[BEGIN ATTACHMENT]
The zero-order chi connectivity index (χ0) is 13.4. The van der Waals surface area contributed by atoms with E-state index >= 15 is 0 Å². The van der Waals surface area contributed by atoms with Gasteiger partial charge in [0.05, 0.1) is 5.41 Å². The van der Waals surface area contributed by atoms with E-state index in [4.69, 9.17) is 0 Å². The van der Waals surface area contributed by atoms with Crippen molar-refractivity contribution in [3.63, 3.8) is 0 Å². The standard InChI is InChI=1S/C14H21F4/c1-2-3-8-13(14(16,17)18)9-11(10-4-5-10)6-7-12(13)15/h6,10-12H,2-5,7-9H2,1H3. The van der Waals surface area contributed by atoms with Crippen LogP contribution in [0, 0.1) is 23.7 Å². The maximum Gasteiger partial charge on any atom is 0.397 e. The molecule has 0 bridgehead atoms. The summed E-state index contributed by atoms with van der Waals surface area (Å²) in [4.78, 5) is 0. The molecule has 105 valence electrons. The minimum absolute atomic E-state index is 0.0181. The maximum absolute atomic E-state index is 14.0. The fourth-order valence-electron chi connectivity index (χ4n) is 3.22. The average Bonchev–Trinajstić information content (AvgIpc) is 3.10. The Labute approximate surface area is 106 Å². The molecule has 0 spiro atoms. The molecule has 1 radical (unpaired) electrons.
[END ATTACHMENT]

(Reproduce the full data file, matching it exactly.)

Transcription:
The zero-order chi connectivity index (χ0) is 13.4. The van der Waals surface area contributed by atoms with E-state index >= 15 is 0 Å². The van der Waals surface area contributed by atoms with Gasteiger partial charge in [0.05, 0.1) is 5.41 Å². The van der Waals surface area contributed by atoms with E-state index in [4.69, 9.17) is 0 Å². The van der Waals surface area contributed by atoms with Crippen molar-refractivity contribution in [3.63, 3.8) is 0 Å². The standard InChI is InChI=1S/C14H21F4/c1-2-3-8-13(14(16,17)18)9-11(10-4-5-10)6-7-12(13)15/h6,10-12H,2-5,7-9H2,1H3. The van der Waals surface area contributed by atoms with Crippen LogP contribution in [0, 0.1) is 23.7 Å². The maximum Gasteiger partial charge on any atom is 0.397 e. The molecule has 0 bridgehead atoms. The summed E-state index contributed by atoms with van der Waals surface area (Å²) in [4.78, 5) is 0. The molecule has 105 valence electrons. The minimum absolute atomic E-state index is 0.0181. The maximum absolute atomic E-state index is 14.0. The fourth-order valence-electron chi connectivity index (χ4n) is 3.22. The average Bonchev–Trinajstić information content (AvgIpc) is 3.10. The Labute approximate surface area is 106 Å². The molecule has 0 spiro atoms. The molecule has 1 radical (unpaired) electrons.